Do’s and Don’ts of Pin Welding

Welding pins allow two metal components to be joined securely without the need for extra hardware or fasteners. The process relies on skilled technique to heat and fuse the pin effectively for a lasting bond. However, taking shortcuts or using improper methods can undermine the quality and durability of the weld. To help ensure success when working with weld pins, we’ve compiled some key do’s and don’ts to follow.


Selecting the right weld pin

There are many alloys, diameters, and pin styles available for welding. Make sure to use a pin designed for the target metals being joined and suited to the service environment. More corrosion resistant grades may be needed for outdoor applications, for example. The pin gauge should also match the pre-drilled hole size. Mismatches can prevent the molten metal from dispersing correctly through the gap. Some common pin options include:


– Carbon and alloy steels

– Stainless steels  

– Copper and copper alloys

– Nickel alloys


Different head styles like tapered, flattened, or threaded are also available where clearance or pull-out resistance is important. Consulting manufacturers’ guidelines takes the guesswork out of pin selection.


Proper welder settings and tip maintenance

If the welding equipment isn’t dialed in correctly, achieving an ideal pin weld becomes difficult. Make sure the amperage, pulse speed, and pin timing align with recommendations for the pin alloy and diameter. A worn electrode tip can also hinder pin fusion within the joint. Regular dressing and replacements help the welder operate in peak form for uniform pin welds.


Surface prep and fit-up

Even quality welding pins can’t overcome poor joint preparation. The interfacing metal surfaces must be clean of rust, paint, and grime for the molten filler to penetrate effectively. Gaps should match the pin shank diameter, without tight pinching or excessive play. Tack welding can temporarily hold awkward assemblies. But excessive tack points must get removed so as not to obstruct free pin melting into the joint.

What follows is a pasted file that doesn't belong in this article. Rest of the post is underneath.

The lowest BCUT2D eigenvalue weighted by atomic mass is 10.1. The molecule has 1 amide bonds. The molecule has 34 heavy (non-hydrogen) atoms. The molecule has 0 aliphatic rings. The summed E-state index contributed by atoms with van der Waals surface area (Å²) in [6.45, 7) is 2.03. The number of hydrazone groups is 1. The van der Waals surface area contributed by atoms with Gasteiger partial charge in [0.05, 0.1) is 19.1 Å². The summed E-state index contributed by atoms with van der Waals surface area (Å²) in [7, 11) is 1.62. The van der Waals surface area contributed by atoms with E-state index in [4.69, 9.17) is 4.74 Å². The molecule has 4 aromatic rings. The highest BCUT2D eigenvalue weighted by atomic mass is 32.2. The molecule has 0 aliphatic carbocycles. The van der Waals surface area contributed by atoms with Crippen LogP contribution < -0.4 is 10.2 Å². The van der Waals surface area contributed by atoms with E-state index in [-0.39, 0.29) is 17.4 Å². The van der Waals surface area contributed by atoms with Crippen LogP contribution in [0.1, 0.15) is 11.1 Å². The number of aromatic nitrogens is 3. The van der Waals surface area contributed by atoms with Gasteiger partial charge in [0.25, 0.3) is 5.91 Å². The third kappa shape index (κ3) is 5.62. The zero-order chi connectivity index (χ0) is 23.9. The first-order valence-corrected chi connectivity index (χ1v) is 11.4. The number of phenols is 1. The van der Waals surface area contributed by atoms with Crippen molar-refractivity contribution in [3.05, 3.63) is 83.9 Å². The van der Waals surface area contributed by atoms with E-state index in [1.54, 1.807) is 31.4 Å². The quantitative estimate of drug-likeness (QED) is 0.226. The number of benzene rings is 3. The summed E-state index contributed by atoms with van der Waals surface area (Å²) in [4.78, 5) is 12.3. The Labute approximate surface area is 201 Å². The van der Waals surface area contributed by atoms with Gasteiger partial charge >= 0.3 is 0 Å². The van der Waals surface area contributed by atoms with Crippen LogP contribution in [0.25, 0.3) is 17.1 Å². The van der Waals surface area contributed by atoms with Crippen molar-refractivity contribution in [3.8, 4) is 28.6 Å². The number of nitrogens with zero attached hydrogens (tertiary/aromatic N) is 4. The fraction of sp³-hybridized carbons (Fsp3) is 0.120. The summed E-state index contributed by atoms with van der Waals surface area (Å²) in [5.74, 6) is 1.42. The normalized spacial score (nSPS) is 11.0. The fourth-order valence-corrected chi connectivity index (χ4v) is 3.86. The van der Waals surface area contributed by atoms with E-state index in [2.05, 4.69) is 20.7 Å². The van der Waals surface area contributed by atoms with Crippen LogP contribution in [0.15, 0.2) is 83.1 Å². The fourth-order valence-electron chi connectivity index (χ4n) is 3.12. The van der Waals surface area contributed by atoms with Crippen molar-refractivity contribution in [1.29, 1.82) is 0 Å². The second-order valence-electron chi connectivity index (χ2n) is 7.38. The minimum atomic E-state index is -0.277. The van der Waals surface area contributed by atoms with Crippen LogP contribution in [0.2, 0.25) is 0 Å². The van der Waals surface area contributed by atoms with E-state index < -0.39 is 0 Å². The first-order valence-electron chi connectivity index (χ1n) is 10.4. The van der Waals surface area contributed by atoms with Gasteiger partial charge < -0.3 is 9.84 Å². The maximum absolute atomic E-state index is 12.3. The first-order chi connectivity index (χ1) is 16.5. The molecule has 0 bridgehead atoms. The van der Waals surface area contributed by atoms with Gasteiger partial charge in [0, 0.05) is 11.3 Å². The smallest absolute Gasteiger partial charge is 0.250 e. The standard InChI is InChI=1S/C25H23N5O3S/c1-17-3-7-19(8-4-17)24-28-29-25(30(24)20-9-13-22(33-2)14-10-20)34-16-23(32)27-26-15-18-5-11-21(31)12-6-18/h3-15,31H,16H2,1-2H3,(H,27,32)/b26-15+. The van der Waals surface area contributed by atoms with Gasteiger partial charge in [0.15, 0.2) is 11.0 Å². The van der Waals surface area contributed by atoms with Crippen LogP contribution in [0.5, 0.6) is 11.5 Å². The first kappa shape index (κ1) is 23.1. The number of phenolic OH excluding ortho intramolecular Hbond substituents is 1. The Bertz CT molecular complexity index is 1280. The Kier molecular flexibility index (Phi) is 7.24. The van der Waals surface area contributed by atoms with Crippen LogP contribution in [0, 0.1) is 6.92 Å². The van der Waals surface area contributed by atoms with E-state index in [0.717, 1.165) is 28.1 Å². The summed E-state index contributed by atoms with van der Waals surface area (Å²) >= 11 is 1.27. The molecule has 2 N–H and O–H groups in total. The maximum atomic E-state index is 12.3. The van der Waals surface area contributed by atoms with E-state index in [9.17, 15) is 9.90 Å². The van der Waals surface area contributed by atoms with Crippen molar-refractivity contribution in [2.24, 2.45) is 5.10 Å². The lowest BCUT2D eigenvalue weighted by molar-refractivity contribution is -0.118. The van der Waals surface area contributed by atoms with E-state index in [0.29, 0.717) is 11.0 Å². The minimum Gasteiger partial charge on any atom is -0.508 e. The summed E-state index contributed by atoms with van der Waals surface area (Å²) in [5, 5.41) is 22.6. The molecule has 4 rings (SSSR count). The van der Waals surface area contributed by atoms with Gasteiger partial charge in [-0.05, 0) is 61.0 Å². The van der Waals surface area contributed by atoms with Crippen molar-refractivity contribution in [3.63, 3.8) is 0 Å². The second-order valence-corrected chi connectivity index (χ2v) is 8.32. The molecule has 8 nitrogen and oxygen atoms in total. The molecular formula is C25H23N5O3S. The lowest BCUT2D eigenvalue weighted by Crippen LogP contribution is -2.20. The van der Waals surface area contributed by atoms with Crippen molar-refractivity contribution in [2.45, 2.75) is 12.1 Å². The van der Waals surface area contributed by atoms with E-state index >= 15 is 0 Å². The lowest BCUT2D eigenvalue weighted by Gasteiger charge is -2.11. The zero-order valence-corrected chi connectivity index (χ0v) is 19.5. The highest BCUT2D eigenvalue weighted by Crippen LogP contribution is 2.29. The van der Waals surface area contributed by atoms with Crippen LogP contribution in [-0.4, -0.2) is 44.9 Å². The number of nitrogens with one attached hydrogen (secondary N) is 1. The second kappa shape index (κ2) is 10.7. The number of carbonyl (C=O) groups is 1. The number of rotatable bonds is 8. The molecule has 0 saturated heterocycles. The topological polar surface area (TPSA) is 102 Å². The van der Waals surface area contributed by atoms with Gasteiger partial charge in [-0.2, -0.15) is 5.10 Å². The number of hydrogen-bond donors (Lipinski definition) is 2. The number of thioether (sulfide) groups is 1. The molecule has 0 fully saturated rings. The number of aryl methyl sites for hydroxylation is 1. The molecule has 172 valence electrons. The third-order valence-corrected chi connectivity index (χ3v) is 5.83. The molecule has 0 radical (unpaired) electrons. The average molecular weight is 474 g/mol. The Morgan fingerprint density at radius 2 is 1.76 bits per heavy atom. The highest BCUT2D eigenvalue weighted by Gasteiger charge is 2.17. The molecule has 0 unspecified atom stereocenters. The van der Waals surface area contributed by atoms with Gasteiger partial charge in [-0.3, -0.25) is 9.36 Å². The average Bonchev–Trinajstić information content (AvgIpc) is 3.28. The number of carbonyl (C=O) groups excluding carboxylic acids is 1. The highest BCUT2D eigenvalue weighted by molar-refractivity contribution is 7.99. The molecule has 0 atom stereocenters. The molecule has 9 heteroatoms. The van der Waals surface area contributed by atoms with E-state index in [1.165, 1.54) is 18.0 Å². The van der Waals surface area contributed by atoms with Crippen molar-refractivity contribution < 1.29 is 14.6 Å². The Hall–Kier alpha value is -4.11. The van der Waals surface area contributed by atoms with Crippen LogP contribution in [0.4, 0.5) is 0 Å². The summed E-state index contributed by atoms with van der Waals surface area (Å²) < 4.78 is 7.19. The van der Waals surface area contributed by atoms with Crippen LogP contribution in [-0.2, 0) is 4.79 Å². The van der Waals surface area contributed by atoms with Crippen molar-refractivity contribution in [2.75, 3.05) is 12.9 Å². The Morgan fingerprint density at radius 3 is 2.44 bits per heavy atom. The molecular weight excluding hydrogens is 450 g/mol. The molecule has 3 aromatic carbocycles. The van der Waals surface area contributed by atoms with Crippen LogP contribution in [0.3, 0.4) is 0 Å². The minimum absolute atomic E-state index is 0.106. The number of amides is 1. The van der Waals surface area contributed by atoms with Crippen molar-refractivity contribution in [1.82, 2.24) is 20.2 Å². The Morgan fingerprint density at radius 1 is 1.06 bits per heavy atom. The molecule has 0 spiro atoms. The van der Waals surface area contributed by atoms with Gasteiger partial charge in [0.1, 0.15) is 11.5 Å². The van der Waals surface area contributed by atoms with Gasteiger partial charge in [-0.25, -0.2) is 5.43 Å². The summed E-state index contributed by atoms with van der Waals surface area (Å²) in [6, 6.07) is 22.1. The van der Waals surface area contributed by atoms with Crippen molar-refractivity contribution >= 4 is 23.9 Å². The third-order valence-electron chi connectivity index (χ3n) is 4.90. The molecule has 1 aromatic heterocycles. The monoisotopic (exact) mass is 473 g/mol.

Steady hands and correct angles

Shaky hands make for irregular contact and heat input when welding. Bracing yourself and the gun ensures the arc hits uniformly. The gun nozzle should also be positioned straight on rather than at an angle that could direct heat to one side. Manipulating or dragging the pin as it melts should be avoided. Finding a comfortable stance is key for keeping the pin still during fusion.  


Let it cool!

Once a weld pin is fully fused, many technicians hastily try removing the gun. But pulling away too quickly risks bonded metal getting drawn out of the joint. Instead, hold the gun steadily in place while residual heat dissipates – typically for 1 to 3 seconds. This brief pause allows the fresh weld to “set up” with full pin fusion inside the drilled hole. After cooling for 20 to 30 seconds, test the joint stability.


Inspecting your work

Passing a visual test alone doesn’t guarantee proper tie-in of the melted pin. Instead, use tools like an air hammer to check weld soundness. Solid pin welds shouldn’t exhibit cracks or be easily dislodged from cross-sections. If failures occur, review potential issues like surface deposits, air gaps, or off-center alignments. Then adjust your welding process accordingly. Implementing minor corrections leads to exceptional pin connections over time.

By avoiding rookie pin welding errors and refining technique with experience, durable and long-lasting assemblies are possible. Always go through welding essentials – from quality pin selection to post-weld evaluation and equip yourself with the process and quality weld pins!